How fruit flies ended up in our fruit bowls

Fruit flies can be a scourge in our homes, but to date no-one has known how they became our uninvited lodgers. For decades, researchers have searched for their origins and now a Swedish-American research team has succeeded. They have also discovered that fruit flies in the wild are far more picky than their domesticated counterparts, a factor that long ago probably prompted the flies to move in with people.

"The ancestors of the flies in our fruit bowls lived in southern Africa. About 10,000 years ago they moved in with their neighbours: humans. Their offspring then colonised the world. It's actually quite awesome," says Marcus Stensmyr, senior lecturer at Lund University.

It was in the forests of what is now Zambia and Zimbabwe that the researchers after several years of searching have found clues to the background of the fruit fly, Drosophila melanogaster. Within science, it has been perhaps the most studied organism ever, but even so no-one had ever discovered them in the wild, or uncovered where they came from.

With the help of traps, Marcus Stensmyr and colleagues from Lund and the University of Wisconsin-Madison succeeded in capturing fruit flies in the African forests. Traps close to marula fruit were quickly filled with flies, while traps at other locations remained empty or only attracted a few flies.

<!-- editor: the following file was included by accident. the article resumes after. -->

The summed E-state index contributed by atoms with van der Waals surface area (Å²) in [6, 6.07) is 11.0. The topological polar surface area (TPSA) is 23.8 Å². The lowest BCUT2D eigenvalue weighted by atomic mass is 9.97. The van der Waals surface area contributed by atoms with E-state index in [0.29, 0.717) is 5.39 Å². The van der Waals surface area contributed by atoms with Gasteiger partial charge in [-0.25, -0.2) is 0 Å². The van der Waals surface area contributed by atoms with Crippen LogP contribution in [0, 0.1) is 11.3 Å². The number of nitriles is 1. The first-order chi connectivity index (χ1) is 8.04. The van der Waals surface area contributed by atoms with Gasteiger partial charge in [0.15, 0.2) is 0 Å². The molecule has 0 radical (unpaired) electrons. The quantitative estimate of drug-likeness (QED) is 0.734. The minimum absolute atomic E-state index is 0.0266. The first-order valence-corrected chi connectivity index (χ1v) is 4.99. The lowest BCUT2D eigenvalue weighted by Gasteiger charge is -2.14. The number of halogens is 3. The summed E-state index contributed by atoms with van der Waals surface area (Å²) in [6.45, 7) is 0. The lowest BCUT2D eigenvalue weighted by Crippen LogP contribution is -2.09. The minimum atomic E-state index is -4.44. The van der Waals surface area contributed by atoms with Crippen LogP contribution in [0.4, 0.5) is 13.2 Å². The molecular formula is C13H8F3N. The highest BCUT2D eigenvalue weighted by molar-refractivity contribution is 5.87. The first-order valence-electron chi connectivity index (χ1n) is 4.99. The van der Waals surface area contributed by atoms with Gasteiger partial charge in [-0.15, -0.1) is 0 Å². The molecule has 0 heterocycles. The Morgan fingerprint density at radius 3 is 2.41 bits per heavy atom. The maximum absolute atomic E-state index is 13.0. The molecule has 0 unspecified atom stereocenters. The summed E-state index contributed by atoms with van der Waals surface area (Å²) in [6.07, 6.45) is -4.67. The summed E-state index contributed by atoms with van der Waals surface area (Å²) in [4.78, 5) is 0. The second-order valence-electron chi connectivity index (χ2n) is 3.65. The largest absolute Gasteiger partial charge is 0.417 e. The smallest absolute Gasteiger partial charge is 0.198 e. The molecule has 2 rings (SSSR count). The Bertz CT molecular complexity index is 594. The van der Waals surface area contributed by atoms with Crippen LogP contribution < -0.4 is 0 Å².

The researchers already knew that overripe, rotten, citrus fruits are the fruit flies' favourite in the fruit bowl. They therefore tested what the flies preferred in the wild: marula or citrus. The answer: marula. They got the same results when testing fruit flies in other parts of the world, flies that had never previously been anywhere near marula.

"At home in the kitchen the flies feast on whatever is starting to rot in the fruit bowl, even though they like citrus fruits best. In the wild they are far more picky, they prefer marula fruit," says Marcus Stensmyr.

"They are drawn to particular aromatic substances from marula that activate receptors on the antennae. When these are activated, it's a sign that it's a good place to lay eggs."

However, marula have not only been liked by fruit flies through the millennia. Archaeological finds have shown that the San people, one of the indigenous tribes in the investigated area, have had a special relationship with marula fruit throughout history. In one cave, archaeologists found more than 24 million walnut-sized marula pips.

The researchers' conclusion is that the San people's love of marula fruit explains why the fruit flies moved in with people long ago. Over time the flies adjusted to living inside and became increasingly tolerant to ethanol in rotten fruit.

"The fly has developed into a generalist that eats and breeds in all sorts of fruit. But originally it was a real specialist that only lived where there was marula fruit," concludes Marcus Stensmyr.

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Materials provided by Lund University. Note: Content may be edited for style and length.[1][2]


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